Prior to losing the last of my sight to Retinitis Pigmentosa (RP) in 2000, I began to use a blind person's cane, which I named "Charlie" (as in "Good-time Charlie"). Soon after completing orientation and mobility (O&M) training with the cane, I began to practice my new skills by going for walks with Charlie in my neighborhood.
One day, after turning a corner onto a quiet, unpeopled side street, I became aware of footsteps behind me. I halted, and so did the footsteps. When I began to walk again, alternately slowing and speeding up my pace, I decided the person behind me might be following with nefarious intentions. After all, a petite woman using a blind person's cane must look like an easy target for a mugger or worse.
Because my peripheral vision was severely limited, I turned my head so I could scan my surroundings and confirmed that there were no signs of people or traffic. So, when I reached an intersection, I stopped at the curb, raised Charlie to a horizontal position across my chest and, gripping each end of the cane with one hand, I pivoted to face the person behind me.
When I saw the young man slam to a stop, eyes skittering about as though to determine whether or not anyone was observing us, I spread my feet apart in a confrontational stance.
I knew my potential stalker could not be sure about my lack of sight because my eyes were hidden by a large sun hat and dark sunglasses. I increased my assertive posture and continued to stare right at him.
His expression turned uneasy, as though suddenly wary of whether or not I could see him. Abruptly, he shot across the street nearest him, and continued to run until he disappeared from view.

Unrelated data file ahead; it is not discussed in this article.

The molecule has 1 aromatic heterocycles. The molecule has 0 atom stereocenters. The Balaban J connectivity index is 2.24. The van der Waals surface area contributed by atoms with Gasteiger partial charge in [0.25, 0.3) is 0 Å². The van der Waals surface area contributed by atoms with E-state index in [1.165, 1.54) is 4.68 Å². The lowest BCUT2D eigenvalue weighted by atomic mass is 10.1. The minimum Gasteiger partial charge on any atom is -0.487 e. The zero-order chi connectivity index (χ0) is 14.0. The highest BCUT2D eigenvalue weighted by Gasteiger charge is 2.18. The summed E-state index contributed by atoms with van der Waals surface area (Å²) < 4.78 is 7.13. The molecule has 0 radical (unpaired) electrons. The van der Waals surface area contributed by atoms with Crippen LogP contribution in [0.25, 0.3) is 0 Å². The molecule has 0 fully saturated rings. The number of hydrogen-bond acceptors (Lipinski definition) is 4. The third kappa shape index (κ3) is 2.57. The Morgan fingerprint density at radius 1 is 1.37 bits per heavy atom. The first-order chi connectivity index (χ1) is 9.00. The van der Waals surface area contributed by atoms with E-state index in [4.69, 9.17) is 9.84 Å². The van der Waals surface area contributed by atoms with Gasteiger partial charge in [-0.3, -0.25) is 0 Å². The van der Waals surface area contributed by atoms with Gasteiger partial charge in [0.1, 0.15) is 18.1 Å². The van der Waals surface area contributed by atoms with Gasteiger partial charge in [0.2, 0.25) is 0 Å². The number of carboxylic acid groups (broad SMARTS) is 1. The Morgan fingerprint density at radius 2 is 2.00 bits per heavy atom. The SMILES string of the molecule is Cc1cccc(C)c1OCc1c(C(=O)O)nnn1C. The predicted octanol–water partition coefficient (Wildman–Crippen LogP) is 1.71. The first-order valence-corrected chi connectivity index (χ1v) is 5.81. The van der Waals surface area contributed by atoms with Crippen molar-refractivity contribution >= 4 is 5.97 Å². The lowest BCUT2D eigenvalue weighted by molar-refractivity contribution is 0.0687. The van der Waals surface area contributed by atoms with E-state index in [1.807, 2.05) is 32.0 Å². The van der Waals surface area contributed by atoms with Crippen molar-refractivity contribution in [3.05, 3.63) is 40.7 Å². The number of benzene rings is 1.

Whether or not he had actually been following me was not the important lesson I learned from this incident. No, the important lesson was that I was now vulnerable to aggressive behavior from others because the blind person's cane I needed to safely navigate terrain I could no longer see, communicated a "potential victim" alert.
Well, I was going to make sure that this signal would, in the future, prove false.
What I did as a result of this decision is included in a three-part article I wrote, "Achieve Self-Empowerment through Martial Arts." The first two parts have been posted on my web site; Part 3 will be posted in the future.
ADDENDUM: Some years later, after I was completely blind, and had earned my Tae Kwon Do Orange Belt, I experienced another incident relevant to this subject.
I was waiting for a taxi on the sidewalk in front of my condominium building when I heard a car roar up and slam to a stop next to the curb near where I was standing. Then, I heard the driver's door open and slam shut with the car's engine still running. I listened intently to evaluate what was happening. I heard a man's footsteps run around the car to the passenger's door, the hinges protesting when he yanked it open, but I heard no one get out. A brief silence: I had forgotten about the grass between the curb and the sidewalk.
Suddenly, a man's strong hand grabbed my left arm (Charlie was in my right hand). He was forcefully pulling me toward the car.
A natural reaction to this type of aggression would be to try and pull away, moving back in order to escape. But mine was the martial arts response of stepping in close to my opponent because proximity would at once enable me to judge his size and where his body parts were. This move also unbalanced my assailant since he was prepared for his victim to attempt to pull away, while I had moved forward.
If my right hand had not been holding Charlie, I would have punched the man in the throat with my fist. As it was, I rammed the head of my cane upward beneath his chin, simultaneously shouting "Kiav!" While the blow I delivered might not have been serious, its combination with the yell and his surprise at my counter-attack did the trick.
My would-be abductor released me and ran. I heard the passenger door slam shut, then that on the driver's side. A moment later, the idling car peeled rubber as the driver took off.
I was safe because I had known what to do to try to protect myself. Knowledge can be an effective weapon. And that is what my three-part article" Achieve Self-Empowerment through Martial Arts" is about.